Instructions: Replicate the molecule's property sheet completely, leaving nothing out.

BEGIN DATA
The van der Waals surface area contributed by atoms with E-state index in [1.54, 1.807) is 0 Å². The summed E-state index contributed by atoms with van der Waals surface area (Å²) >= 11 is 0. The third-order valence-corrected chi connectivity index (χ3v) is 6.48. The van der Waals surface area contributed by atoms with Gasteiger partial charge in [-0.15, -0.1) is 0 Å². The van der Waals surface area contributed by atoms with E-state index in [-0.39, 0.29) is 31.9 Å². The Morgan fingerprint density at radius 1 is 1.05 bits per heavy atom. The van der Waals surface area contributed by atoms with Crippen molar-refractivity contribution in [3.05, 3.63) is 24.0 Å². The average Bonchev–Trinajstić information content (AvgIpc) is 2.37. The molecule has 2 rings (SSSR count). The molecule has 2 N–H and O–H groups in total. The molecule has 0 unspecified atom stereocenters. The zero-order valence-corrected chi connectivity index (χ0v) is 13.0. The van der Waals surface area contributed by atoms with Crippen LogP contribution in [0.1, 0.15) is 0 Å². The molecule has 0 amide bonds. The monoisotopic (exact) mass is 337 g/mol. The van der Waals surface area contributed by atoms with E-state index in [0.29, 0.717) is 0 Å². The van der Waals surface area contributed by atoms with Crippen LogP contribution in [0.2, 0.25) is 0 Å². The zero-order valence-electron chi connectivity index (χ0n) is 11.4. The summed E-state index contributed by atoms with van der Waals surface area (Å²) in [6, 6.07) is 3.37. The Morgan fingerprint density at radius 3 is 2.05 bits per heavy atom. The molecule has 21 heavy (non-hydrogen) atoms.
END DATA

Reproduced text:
The van der Waals surface area contributed by atoms with E-state index in [1.54, 1.807) is 0 Å². The summed E-state index contributed by atoms with van der Waals surface area (Å²) >= 11 is 0. The third-order valence-corrected chi connectivity index (χ3v) is 6.48. The van der Waals surface area contributed by atoms with Gasteiger partial charge in [-0.15, -0.1) is 0 Å². The van der Waals surface area contributed by atoms with E-state index in [-0.39, 0.29) is 31.9 Å². The Morgan fingerprint density at radius 1 is 1.05 bits per heavy atom. The van der Waals surface area contributed by atoms with Crippen molar-refractivity contribution in [3.05, 3.63) is 24.0 Å². The average Bonchev–Trinajstić information content (AvgIpc) is 2.37. The molecule has 2 rings (SSSR count). The molecule has 2 N–H and O–H groups in total. The molecule has 0 unspecified atom stereocenters. The zero-order valence-corrected chi connectivity index (χ0v) is 13.0. The van der Waals surface area contributed by atoms with Crippen LogP contribution in [0.1, 0.15) is 0 Å². The molecule has 0 amide bonds. The monoisotopic (exact) mass is 337 g/mol. The van der Waals surface area contributed by atoms with E-state index in [0.29, 0.717) is 0 Å². The van der Waals surface area contributed by atoms with Crippen LogP contribution in [0.2, 0.25) is 0 Å². The zero-order valence-electron chi connectivity index (χ0n) is 11.4. The summed E-state index contributed by atoms with van der Waals surface area (Å²) in [6, 6.07) is 3.37. The Morgan fingerprint density at radius 3 is 2.05 bits per heavy atom. The molecule has 21 heavy (non-hydrogen) atoms.